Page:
Bar­win ex­plores the pos­si­bil­i­ties of lan­guage

PO­ETRY Book of po­etry an in­vi­ta­tion into the strange, mar­vel­lous world of words, real or in­vented

The Hamilton Spectator - - BOOKS - BARB CAREY

Word­play is para­mount for Hamil­ton’s Gary Bar­win.

He has pub­lished more than 20 books, mostly po­etry, but also chil­dren’s books and a novel, “Yid­dish for Pi­rates,” which was a fi­nal­ist for last year’s Sco­tia­bank Giller Prize and is cur­rently short­listed for the Leacock Medal. The jury cited its “ju­bi­lant and al­lur­ing lan­guage” — and “No TV for Wood­peck­ers” of­fers the same in­ven­tive, ex­u­ber­ant lan­guage.

But it’s also more ex­per­i­men­tal and chal­leng­ing.

Bar­win in­vites us into a strange but mar­vel­lous world of words, and it helps to keep a dic­tionary (or Google) handy. Of­ten I thought that he was mak­ing up words (which he also does), only to dis­cover that, for in­stance, spir­ket­ting is a nau­ti­cal term and there re­ally is a bird called the ful­vous whistling-duck.

The po­ems in the first sec­tion of­fer a por­trait of his home­town that sub­verts its rep­u­ta­tion as “Steel­town.”

Bar­win cel­e­brates the abun­dance and va­ri­ety of its na­tive flora and fauna, from birds to but­ter­flies and snakes to wild­flow­ers. The po­ems un­fold in a litany of lyri­cal and evoca­tive names such as “lazuli bunting,” “black-crowned night heron” and “north­ern cloudy­wing.”

The po­ems in this sec­tion were com­posed ac­cord­ing to an elab­o­rate scheme, which Bar­win ex­plains in his notes at the end of the book. In­spired by the di­ver­sity of lo­cal wildlife, he took the idea that “species mod­ify the en­vi­ron­ment by their pres­ence” and “re­pop­u­lated” pre-ex­ist­ing po­ems, “sub­sti­tut­ing the names for all of the nouns and many of the verbs ... and my words be­came in­volved in a more com­plex process of ac­cre­tion, sub­sti­tu­tion and cross­breed­ing.” If this sounds com­plex, well, it is — and it re­sults in mind-bend­ing lines such as “There weren’t birch skele­toniz­ers to bul­rush del­toid duskbat hiss.” But that pe­cu­liar lex­i­con is a re­minder of lan­guage’s in­fi­nite pos­si­bil­i­ties.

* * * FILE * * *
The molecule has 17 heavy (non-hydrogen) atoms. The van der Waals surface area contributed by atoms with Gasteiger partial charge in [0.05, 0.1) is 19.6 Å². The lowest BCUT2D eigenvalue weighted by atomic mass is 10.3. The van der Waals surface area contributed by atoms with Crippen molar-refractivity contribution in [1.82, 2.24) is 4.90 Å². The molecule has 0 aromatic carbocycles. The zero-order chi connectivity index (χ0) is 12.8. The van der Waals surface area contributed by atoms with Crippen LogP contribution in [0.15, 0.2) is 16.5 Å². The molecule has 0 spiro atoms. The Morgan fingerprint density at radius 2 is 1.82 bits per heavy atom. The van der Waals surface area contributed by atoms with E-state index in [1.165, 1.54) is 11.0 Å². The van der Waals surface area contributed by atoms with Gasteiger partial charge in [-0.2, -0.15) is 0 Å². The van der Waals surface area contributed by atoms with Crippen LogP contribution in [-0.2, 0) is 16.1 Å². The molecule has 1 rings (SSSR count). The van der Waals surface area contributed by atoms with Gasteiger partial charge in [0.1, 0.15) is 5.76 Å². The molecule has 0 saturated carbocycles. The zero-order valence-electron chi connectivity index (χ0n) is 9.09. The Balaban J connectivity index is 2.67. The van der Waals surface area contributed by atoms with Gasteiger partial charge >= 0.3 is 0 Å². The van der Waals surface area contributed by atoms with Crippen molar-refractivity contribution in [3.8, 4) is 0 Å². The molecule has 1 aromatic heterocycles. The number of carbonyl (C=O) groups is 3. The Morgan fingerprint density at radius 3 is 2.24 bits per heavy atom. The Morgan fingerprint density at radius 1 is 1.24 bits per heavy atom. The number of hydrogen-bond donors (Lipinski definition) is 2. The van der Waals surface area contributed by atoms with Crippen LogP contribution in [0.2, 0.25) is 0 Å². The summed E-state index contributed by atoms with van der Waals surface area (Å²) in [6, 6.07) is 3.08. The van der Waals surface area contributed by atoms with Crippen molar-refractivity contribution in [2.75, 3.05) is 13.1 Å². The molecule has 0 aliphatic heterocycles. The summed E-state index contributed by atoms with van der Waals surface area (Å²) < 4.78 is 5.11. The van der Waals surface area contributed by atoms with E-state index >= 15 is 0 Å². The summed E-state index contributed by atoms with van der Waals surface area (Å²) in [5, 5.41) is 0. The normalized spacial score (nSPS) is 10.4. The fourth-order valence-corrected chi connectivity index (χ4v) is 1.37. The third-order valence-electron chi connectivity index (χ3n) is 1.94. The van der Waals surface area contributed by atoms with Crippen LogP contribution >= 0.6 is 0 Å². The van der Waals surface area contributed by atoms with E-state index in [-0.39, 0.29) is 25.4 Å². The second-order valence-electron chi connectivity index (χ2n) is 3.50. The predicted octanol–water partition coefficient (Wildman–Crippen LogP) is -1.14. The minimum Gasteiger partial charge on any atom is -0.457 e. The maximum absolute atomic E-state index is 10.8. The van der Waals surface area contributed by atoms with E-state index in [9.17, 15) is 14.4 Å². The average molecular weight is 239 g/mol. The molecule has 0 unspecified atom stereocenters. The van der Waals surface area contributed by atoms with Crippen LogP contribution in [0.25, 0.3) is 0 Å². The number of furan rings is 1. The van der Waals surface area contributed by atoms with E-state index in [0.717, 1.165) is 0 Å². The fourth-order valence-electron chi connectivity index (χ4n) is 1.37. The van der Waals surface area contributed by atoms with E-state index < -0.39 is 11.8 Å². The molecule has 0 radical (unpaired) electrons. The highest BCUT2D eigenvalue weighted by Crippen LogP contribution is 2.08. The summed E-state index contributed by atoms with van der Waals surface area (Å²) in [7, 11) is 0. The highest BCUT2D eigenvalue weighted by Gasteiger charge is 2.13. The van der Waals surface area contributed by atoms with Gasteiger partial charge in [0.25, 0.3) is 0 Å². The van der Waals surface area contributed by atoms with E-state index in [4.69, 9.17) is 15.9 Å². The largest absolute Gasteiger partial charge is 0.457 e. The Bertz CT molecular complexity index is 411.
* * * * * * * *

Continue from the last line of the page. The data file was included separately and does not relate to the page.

Else­where, Bar­win ex­plores those pos­si­bil­i­ties in var­i­ous forms, in­clud­ing the son­net (he cheek­ily un­der­mines the tra­di­tion by splic­ing lines from spam emails with quotes from Shake­speare). He also pays heart­felt trib­ute to lan­guage as tes­ti­mony. In the poem “Se­same Street’s Count Is My Grand­fa­ther,” he writes: “Your Tran­syl­va­nian cackle/seems Yid­dish to me, your un­hinged de­light your bit­ter/joy enu­mer­ates the world, an in­ven­tory of what’s there/what hasn’t been de­stroyed.”

Bar­bara Carey is a Toronto writer and the Toronto Star’s po­etry colum­nist.


“No TV for Wood­peck­ers,” by Gary Bar­win, Buckrider Books/Wol­sak and Wynn, 106 pages, $19.95.


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